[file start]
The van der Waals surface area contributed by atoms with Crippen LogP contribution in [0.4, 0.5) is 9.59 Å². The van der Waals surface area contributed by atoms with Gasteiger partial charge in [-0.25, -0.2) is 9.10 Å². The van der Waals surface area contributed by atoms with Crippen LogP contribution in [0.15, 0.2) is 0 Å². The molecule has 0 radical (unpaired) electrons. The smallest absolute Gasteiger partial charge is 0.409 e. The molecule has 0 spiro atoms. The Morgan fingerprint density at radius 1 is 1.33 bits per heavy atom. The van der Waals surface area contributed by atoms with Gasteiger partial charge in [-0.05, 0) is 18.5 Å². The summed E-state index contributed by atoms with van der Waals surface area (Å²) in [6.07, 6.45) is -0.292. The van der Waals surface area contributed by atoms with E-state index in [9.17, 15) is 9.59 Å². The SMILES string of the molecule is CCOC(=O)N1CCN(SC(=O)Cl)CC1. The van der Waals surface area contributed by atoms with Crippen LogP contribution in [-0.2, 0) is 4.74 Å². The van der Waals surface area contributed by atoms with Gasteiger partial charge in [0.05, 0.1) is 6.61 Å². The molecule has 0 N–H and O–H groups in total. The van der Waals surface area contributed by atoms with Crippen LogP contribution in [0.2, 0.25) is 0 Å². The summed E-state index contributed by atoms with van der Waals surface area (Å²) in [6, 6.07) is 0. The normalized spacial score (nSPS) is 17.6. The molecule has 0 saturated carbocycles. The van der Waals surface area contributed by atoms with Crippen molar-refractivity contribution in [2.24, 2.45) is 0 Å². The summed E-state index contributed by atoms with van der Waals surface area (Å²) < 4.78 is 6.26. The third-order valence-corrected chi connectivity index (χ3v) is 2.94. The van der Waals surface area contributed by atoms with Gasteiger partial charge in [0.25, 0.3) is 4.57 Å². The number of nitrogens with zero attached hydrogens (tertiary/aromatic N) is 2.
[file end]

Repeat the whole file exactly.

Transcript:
The van der Waals surface area contributed by atoms with Crippen LogP contribution in [0.4, 0.5) is 9.59 Å². The van der Waals surface area contributed by atoms with Gasteiger partial charge in [-0.25, -0.2) is 9.10 Å². The van der Waals surface area contributed by atoms with Crippen LogP contribution in [0.15, 0.2) is 0 Å². The molecule has 0 radical (unpaired) electrons. The smallest absolute Gasteiger partial charge is 0.409 e. The molecule has 0 spiro atoms. The Morgan fingerprint density at radius 1 is 1.33 bits per heavy atom. The van der Waals surface area contributed by atoms with Gasteiger partial charge in [-0.05, 0) is 18.5 Å². The summed E-state index contributed by atoms with van der Waals surface area (Å²) in [6.07, 6.45) is -0.292. The van der Waals surface area contributed by atoms with E-state index in [9.17, 15) is 9.59 Å². The SMILES string of the molecule is CCOC(=O)N1CCN(SC(=O)Cl)CC1. The van der Waals surface area contributed by atoms with Crippen LogP contribution in [-0.2, 0) is 4.74 Å². The van der Waals surface area contributed by atoms with Gasteiger partial charge in [0.05, 0.1) is 6.61 Å². The molecule has 0 N–H and O–H groups in total. The van der Waals surface area contributed by atoms with Crippen LogP contribution in [0.2, 0.25) is 0 Å². The summed E-state index contributed by atoms with van der Waals surface area (Å²) in [6, 6.07) is 0. The normalized spacial score (nSPS) is 17.6. The molecule has 0 saturated carbocycles. The van der Waals surface area contributed by atoms with Crippen molar-refractivity contribution in [2.24, 2.45) is 0 Å². The summed E-state index contributed by atoms with van der Waals surface area (Å²) < 4.78 is 6.26. The third-order valence-corrected chi connectivity index (χ3v) is 2.94. The van der Waals surface area contributed by atoms with Gasteiger partial charge in [0.25, 0.3) is 4.57 Å². The number of nitrogens with zero attached hydrogens (tertiary/aromatic N) is 2.